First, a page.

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Eurostile Next

Eurostile™ has been with us for decades. Its heritage is a bit obscure. Born in Italy, Eurostile had two designers, and two release dates, even if purists might insist that it really just had one of each. Without a doubt, the typeface has had two official names. Of course, the first of those two names – Microgramma™ – only refers to part of the final design. After many years, Linotype is releasing an extended revision and update, named Eurostile Next. Confused?

Once a few signposts in the Eurostile history are defined, things become much clearer. The type was created as an uppercase-only face and was drawn by Alessandro Butti, with help from a young assistant named Aldo Novarese. Novarese would go on to become one of Italy’s premier typeface designers, but in 1952, the release of this all-caps titling face revolved around Butti and the foundry where he worked, Nebiolo.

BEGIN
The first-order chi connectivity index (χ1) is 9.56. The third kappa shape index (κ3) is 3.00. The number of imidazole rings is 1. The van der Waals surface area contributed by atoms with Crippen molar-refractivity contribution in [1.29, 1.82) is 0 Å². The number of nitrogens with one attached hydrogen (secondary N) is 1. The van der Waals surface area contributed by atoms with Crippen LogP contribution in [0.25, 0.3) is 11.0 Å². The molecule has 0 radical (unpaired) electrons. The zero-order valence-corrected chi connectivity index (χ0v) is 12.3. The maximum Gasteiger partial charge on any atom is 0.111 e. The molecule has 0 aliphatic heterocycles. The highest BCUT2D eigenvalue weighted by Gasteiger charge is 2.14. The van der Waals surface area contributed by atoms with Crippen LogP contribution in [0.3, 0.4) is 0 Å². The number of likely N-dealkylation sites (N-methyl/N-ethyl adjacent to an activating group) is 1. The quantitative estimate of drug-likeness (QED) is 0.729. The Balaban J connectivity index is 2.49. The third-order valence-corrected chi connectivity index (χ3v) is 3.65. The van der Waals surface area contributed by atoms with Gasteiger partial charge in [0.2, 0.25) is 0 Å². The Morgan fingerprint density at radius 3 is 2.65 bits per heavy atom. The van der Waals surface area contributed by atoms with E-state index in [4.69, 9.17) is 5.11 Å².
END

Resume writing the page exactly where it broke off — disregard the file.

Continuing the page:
The design in question was called Microgramma, and it was intended strictly for display composition. Microgramma was a real “Titling Design.” To have this classification in the old hot metal type days meant much more than just being all-caps; a titling design would have its capital letters go all the way to the edge of the top of the lead sort. “72-point titling caps” were much larger than 72 point caps from a regular font. Even if you had wanted to mix Microgramma’s letters with lowercase letters from another font of type, it would have been very difficult.

Read full article here: Eurostile Next